Another Look at Virtual Integrity

November marks 10 years since my book, Virtual Integrity: Faithfully Navigating the Brave New Web, was published. One huge fact is even clearer today than a decade ago: Virtual actions dramatically affect offline life. Here's why we need the 7 habits of online integrity now more than ever.

"It happens every day. Debra, a junior at a prestigious Ivy League university, needs better grades. She downloads and submits someone else’s research.

Frank, a respected business man, plugs a pen drive into his work laptop. Within seconds he’s viewing inappropriate material and downloading copyrighted movies.

April and Sara, two twelve-year-old girls from Kansas are pretending to be twenty-something “valley girls.” They think they are chatting with the interesting nineteen-year-old hunk from Oregon in the picture. In reality, their online friend is a forty-three-year-old man who lives nearby.

Abigail, a lonely mom, desperately misses her traveling husband. After stumbling across an old boyfriend online, her catching-up has become frequent flirting.

What do all these people have in common? Each started in one part of cyberspace and ended up in another. Their online activities began with good intentions, but somehow things went astray. All of them underestimate their predicament. One by one, each will face serious consequences.

Scenes like these are repeated millions of times each day around the world. How did they get to that point? What are the long-term impacts?

Are you next?”

The above quote is taken from the opening chapter of my first book: Virtual Integrity: Faithfully Navigating the Brave New Web — published by Bravos Press (Baker Publishing House) in November 2008. This blog takes a look back over the past decade-plus, including more recent online developments regarding trust, integrity and personal online life.

Developing Ideas for ‘Virtual Integrity’ Book

Back in 2004-2005, while running Michigan government’s enterprise cybersecurity program as the first CISO in the state, I started to see unnerving trends in cyberspace that went well beyond stopping identity theft, data breaches or other cybercrimes that were the main focus of my day job. Indeed, these headline problems were actually masking other complicated online challenges affecting each of us daily at home and work.   

Before most cyberpros were talking about online reputations or brand damage, before ‘insider security threats’ were a big deal to many enterprises, before Microsoft or Amazon or Facebook or other social media sites honed detailed profiles to target each of us with ads or influence our Internet actions, I became concerned about how our online experiences were no accident. Tempting the click began in the 1990s for advertisers, but something more was happening.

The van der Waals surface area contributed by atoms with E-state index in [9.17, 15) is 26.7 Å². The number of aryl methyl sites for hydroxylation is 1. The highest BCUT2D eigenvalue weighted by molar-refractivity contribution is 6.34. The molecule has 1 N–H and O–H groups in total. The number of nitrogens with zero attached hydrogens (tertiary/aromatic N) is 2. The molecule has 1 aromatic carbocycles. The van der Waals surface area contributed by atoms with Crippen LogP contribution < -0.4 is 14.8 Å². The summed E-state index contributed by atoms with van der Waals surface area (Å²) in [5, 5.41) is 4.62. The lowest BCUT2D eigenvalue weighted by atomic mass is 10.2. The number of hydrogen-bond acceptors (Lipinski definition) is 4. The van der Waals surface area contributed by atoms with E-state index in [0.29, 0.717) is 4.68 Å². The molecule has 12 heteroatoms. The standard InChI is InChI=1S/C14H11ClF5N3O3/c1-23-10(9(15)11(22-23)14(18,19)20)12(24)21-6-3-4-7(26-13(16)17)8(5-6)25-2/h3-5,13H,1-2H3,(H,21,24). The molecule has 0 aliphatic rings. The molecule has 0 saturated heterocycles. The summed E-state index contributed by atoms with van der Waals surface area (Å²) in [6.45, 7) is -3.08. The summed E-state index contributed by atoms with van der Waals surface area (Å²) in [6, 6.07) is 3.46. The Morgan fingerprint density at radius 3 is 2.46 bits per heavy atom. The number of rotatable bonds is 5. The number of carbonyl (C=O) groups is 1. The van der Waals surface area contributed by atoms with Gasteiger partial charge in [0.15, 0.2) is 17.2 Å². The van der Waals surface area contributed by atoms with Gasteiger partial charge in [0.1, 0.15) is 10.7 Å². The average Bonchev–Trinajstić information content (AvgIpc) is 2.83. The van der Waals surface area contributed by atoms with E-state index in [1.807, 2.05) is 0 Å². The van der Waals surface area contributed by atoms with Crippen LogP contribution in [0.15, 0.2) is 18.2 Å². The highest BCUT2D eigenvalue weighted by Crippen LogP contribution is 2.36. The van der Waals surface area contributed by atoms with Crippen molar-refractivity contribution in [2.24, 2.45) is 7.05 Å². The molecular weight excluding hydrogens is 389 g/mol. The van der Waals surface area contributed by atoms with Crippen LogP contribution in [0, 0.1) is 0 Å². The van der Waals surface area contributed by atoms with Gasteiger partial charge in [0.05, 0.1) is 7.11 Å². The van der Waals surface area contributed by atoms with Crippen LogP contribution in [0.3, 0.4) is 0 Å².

I coined a new term, “integrity theft” (that never took off), which I defined as tempting people to do wrong or go places online that violated their core values and beliefs.

What is 'integrity theft?'

Everyone is aware of the dangers associated with identity theft. Integrity theft is similar. But rather than your money or personal information being at risk from unseen hackers, it is your reputation, your career, or your important relationships that are threatened by online temptations and virtual actions. As we surf the Internet, we are offered intriguing images, videos, and other content that vie for our thoughts, dreams, time and money. We are enticed to act against our professed values and beliefs. While identity theft and integrity theft are both tragic, it is easier to repair your credit history than your reputation.

After the book was released, I was asked related questions about ethics online for well-meaning Web users in this online interview about the problems I was seeing. I expressed my views that the Internet provides an unlimited number of new possibilities in both positive and negative directions at the same time. People rename unethical behaviors in cyberspace. Plagiarism becomes “copying text.” Stealing becomes “downloading files.” Lying becomes “protecting yourself.” As these terms are inappropriately merged together, the lines between right and wrong become harder to recognize.”

Even as global cybercrime, hacking and the impact of data breaches has grown dramatically, the challenges faced by families have also grown regarding integrity theft. The Internet was (and still is) an accelerator for good and evil.